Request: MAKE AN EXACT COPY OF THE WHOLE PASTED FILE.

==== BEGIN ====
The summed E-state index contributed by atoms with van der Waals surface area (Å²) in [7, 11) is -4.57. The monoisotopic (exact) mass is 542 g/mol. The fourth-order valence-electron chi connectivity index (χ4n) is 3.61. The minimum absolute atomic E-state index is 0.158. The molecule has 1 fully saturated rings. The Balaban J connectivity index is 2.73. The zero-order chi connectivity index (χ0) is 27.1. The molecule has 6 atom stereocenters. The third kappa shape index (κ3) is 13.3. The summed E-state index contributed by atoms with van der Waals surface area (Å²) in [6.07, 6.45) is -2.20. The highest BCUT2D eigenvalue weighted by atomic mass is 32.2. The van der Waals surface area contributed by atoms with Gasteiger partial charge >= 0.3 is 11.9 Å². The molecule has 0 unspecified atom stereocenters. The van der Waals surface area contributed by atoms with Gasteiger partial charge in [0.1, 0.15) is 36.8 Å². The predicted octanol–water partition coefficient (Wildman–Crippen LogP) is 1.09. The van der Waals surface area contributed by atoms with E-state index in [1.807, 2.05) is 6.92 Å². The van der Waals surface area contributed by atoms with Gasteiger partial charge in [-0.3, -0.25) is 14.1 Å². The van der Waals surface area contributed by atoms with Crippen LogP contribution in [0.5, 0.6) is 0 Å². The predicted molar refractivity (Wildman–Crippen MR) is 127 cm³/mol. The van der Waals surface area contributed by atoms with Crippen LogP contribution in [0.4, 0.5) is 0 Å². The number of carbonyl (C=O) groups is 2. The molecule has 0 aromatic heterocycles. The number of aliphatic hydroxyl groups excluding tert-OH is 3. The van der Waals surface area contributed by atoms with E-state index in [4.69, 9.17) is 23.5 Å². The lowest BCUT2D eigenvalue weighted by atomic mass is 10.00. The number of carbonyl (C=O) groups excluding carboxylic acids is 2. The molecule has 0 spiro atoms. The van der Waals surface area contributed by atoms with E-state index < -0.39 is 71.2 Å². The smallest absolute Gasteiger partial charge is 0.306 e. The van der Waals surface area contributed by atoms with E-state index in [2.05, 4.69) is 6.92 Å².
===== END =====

The summed E-state index contributed by atoms with van der Waals surface area (Å²) in [7, 11) is -4.57. The monoisotopic (exact) mass is 542 g/mol. The fourth-order valence-electron chi connectivity index (χ4n) is 3.61. The minimum absolute atomic E-state index is 0.158. The molecule has 1 fully saturated rings. The Balaban J connectivity index is 2.73. The zero-order chi connectivity index (χ0) is 27.1. The molecule has 6 atom stereocenters. The third kappa shape index (κ3) is 13.3. The summed E-state index contributed by atoms with van der Waals surface area (Å²) in [6.07, 6.45) is -2.20. The highest BCUT2D eigenvalue weighted by atomic mass is 32.2. The van der Waals surface area contributed by atoms with Gasteiger partial charge >= 0.3 is 11.9 Å². The molecule has 0 unspecified atom stereocenters. The van der Waals surface area contributed by atoms with Gasteiger partial charge in [0.1, 0.15) is 36.8 Å². The predicted octanol–water partition coefficient (Wildman–Crippen LogP) is 1.09. The van der Waals surface area contributed by atoms with E-state index in [1.807, 2.05) is 6.92 Å². The van der Waals surface area contributed by atoms with Gasteiger partial charge in [-0.3, -0.25) is 14.1 Å². The van der Waals surface area contributed by atoms with Crippen LogP contribution in [0.5, 0.6) is 0 Å². The predicted molar refractivity (Wildman–Crippen MR) is 127 cm³/mol. The van der Waals surface area contributed by atoms with Crippen LogP contribution in [0.4, 0.5) is 0 Å². The number of carbonyl (C=O) groups is 2. The molecule has 0 aromatic heterocycles. The number of aliphatic hydroxyl groups excluding tert-OH is 3. The van der Waals surface area contributed by atoms with E-state index in [4.69, 9.17) is 23.5 Å². The lowest BCUT2D eigenvalue weighted by atomic mass is 10.00. The number of carbonyl (C=O) groups excluding carboxylic acids is 2. The molecule has 0 spiro atoms. The van der Waals surface area contributed by atoms with E-state index < -0.39 is 71.2 Å². The smallest absolute Gasteiger partial charge is 0.306 e. The van der Waals surface area contributed by atoms with E-state index in [2.05, 4.69) is 6.92 Å².